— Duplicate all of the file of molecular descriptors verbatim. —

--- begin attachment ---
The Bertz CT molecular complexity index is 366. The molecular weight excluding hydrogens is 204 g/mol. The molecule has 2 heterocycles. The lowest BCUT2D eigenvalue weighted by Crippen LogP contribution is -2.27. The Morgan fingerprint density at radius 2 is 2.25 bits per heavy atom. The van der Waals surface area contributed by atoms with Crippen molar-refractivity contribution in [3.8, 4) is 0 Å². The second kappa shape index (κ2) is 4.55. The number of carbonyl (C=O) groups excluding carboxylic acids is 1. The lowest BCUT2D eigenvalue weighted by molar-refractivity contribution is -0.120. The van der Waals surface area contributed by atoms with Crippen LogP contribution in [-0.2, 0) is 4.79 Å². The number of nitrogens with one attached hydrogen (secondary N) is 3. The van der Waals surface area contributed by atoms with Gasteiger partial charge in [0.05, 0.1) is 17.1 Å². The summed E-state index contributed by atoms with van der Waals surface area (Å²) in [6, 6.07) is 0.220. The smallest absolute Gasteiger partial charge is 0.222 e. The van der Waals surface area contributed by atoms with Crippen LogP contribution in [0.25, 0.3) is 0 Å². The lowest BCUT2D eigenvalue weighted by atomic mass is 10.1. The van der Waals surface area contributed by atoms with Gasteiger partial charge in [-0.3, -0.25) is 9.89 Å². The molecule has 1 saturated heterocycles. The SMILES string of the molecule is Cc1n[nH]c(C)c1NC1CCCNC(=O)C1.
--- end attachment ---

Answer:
The Bertz CT molecular complexity index is 366. The molecular weight excluding hydrogens is 204 g/mol. The molecule has 2 heterocycles. The lowest BCUT2D eigenvalue weighted by Crippen LogP contribution is -2.27. The Morgan fingerprint density at radius 2 is 2.25 bits per heavy atom. The van der Waals surface area contributed by atoms with Crippen molar-refractivity contribution in [3.8, 4) is 0 Å². The second kappa shape index (κ2) is 4.55. The number of carbonyl (C=O) groups excluding carboxylic acids is 1. The lowest BCUT2D eigenvalue weighted by molar-refractivity contribution is -0.120. The van der Waals surface area contributed by atoms with Crippen LogP contribution in [-0.2, 0) is 4.79 Å². The number of nitrogens with one attached hydrogen (secondary N) is 3. The van der Waals surface area contributed by atoms with Gasteiger partial charge in [0.05, 0.1) is 17.1 Å². The summed E-state index contributed by atoms with van der Waals surface area (Å²) in [6, 6.07) is 0.220. The smallest absolute Gasteiger partial charge is 0.222 e. The van der Waals surface area contributed by atoms with Crippen LogP contribution in [0.25, 0.3) is 0 Å². The lowest BCUT2D eigenvalue weighted by atomic mass is 10.1. The van der Waals surface area contributed by atoms with Gasteiger partial charge in [-0.3, -0.25) is 9.89 Å². The molecule has 1 saturated heterocycles. The SMILES string of the molecule is Cc1n[nH]c(C)c1NC1CCCNC(=O)C1.